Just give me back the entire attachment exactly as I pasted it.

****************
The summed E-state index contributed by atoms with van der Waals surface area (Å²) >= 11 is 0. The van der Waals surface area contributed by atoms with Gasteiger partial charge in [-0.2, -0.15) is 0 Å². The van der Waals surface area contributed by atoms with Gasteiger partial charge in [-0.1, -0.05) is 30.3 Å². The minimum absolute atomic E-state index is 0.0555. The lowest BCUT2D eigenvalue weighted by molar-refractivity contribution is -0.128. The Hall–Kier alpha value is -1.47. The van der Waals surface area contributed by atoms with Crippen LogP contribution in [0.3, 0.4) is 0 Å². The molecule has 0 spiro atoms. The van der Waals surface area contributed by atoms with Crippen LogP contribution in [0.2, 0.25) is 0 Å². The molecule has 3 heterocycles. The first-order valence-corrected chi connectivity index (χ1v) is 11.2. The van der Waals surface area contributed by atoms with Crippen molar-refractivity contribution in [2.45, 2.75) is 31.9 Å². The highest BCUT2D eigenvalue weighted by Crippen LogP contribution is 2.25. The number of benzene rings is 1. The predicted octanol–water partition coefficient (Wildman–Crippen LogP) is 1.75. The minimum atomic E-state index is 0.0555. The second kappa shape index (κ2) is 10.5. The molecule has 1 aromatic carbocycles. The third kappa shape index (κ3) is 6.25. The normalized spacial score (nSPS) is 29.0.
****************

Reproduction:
The summed E-state index contributed by atoms with van der Waals surface area (Å²) >= 11 is 0. The van der Waals surface area contributed by atoms with Gasteiger partial charge in [-0.2, -0.15) is 0 Å². The van der Waals surface area contributed by atoms with Gasteiger partial charge in [-0.1, -0.05) is 30.3 Å². The minimum absolute atomic E-state index is 0.0555. The lowest BCUT2D eigenvalue weighted by molar-refractivity contribution is -0.128. The Hall–Kier alpha value is -1.47. The van der Waals surface area contributed by atoms with Crippen LogP contribution in [0.3, 0.4) is 0 Å². The molecule has 0 spiro atoms. The van der Waals surface area contributed by atoms with Crippen LogP contribution in [0.2, 0.25) is 0 Å². The molecule has 3 heterocycles. The first-order valence-corrected chi connectivity index (χ1v) is 11.2. The van der Waals surface area contributed by atoms with Crippen molar-refractivity contribution in [2.45, 2.75) is 31.9 Å². The highest BCUT2D eigenvalue weighted by Crippen LogP contribution is 2.25. The number of benzene rings is 1. The predicted octanol–water partition coefficient (Wildman–Crippen LogP) is 1.75. The minimum atomic E-state index is 0.0555. The second kappa shape index (κ2) is 10.5. The molecule has 1 aromatic carbocycles. The third kappa shape index (κ3) is 6.25. The normalized spacial score (nSPS) is 29.0.